There are over 800 steps from bottom to top of the gorge on a very gradual incline. This path is great for all fitness levels, as you’ll be taking it slow while you take in all of the amazing views. There will be some staircases, and some sections can be slippery as you’ll be walking behind waterfalls. Be sure to wear running shoes or hiking boots – not fancy sandals or heels as I actually saw some women wearing!
I’ll describe some of the main features along the Watkins Glen Gorge Trail, including the Watkins Glen waterfalls that you’ll see on the way. It’s very easy to follow the trail – it’s the main path that follows the edge of the gorge. You won’t get lost!
The Entrance Tunnel
To access the gorge, you will walk through the Entrance Tunnel and up a flight of stairs. The tunnels in the gorge were actually hand-cut into the rock in the early 1900’s. You’ll be surrounded by rock as if inside a small, well-lit cave!
The image above shows a view of the Sentry Bridge from down below. Once you emerge from the entrance tunnel, you’ll find yourself right at the Sentry Bridge. From the Sentry Bridge, you’ll witness your first images of the gorge itself.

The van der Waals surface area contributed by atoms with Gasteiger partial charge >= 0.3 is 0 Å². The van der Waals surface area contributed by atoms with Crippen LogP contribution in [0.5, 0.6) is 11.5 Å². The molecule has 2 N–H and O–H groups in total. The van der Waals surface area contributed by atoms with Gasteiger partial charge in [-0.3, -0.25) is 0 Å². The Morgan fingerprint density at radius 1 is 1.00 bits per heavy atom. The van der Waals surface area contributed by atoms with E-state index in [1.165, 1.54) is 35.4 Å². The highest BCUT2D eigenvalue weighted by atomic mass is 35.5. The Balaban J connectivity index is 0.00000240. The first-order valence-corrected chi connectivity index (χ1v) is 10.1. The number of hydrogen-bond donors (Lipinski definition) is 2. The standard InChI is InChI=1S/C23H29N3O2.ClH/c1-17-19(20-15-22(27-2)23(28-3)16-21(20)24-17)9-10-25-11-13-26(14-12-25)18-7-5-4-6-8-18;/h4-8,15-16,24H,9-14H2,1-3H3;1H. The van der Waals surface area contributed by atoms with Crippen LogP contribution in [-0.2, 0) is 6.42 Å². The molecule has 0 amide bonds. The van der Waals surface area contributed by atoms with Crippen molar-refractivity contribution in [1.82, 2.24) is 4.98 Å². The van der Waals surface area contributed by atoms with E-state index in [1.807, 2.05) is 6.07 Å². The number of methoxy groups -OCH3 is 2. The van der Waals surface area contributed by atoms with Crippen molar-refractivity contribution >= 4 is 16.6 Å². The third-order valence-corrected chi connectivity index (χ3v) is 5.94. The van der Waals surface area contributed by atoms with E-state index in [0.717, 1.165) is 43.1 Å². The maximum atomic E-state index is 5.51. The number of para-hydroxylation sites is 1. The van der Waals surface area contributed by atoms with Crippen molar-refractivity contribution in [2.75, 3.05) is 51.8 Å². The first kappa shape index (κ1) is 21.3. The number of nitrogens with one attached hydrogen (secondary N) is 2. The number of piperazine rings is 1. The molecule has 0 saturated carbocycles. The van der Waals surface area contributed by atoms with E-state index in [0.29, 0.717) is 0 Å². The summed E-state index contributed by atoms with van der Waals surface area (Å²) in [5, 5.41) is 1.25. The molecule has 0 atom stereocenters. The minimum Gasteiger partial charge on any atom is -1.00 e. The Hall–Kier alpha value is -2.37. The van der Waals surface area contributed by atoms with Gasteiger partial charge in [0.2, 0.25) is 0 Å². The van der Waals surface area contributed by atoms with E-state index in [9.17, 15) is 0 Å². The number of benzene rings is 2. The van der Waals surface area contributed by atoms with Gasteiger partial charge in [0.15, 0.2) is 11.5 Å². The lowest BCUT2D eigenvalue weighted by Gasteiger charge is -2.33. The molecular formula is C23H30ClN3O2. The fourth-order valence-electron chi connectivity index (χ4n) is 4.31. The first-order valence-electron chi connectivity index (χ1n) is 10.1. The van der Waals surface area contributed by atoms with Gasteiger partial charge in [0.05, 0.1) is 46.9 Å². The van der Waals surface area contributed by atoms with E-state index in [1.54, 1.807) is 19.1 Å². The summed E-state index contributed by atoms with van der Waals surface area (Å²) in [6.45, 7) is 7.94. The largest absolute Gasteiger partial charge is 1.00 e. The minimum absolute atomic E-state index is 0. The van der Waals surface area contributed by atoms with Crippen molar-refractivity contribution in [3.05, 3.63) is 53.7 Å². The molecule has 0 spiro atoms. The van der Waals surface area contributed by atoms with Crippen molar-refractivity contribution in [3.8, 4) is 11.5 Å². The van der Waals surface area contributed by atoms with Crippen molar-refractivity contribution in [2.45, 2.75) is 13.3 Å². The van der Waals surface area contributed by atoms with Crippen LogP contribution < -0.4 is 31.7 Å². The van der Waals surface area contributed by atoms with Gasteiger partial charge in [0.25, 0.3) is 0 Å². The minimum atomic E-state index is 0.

These are outstanding, memorable views. The sculptured rocks are so smooth, as the flowing water has cut into the rocks for over thousands of years. You’ll likely want to stand here for a little while to take in the gorgeous scenery. But, the Watkins Glen Gorge Trail offers amazing scenery the entire way, so let’s go!
Hiking to the Cavern Cascade
We continued our walk along the trail, marveling at the breathtaking views of the water flowing through the carved rocks. There are a series of steps leading up. Then, you’ll walk across some flatter sections on massive, flat rocks. There are lots of stairs for a workout, but you likely won’t get out of breath from them. I love how there are lots of flatter sections between each staircase.
We approached the Cavern Cascade, one of two waterfalls along the Watkins Glen Gorge Trail that you walk behind. As I mentioned before, there are a whopping 19 waterfalls at Watkins Glen State Park.
As you can see, you might get a little bit wet when you walk behind the waterfall! If it’s a hot day outside, take the opportunity to cool down a bit here. After walking underneath the waterfall, you’ll climb up some more steps through another enclosed area called Spiral Tunnel.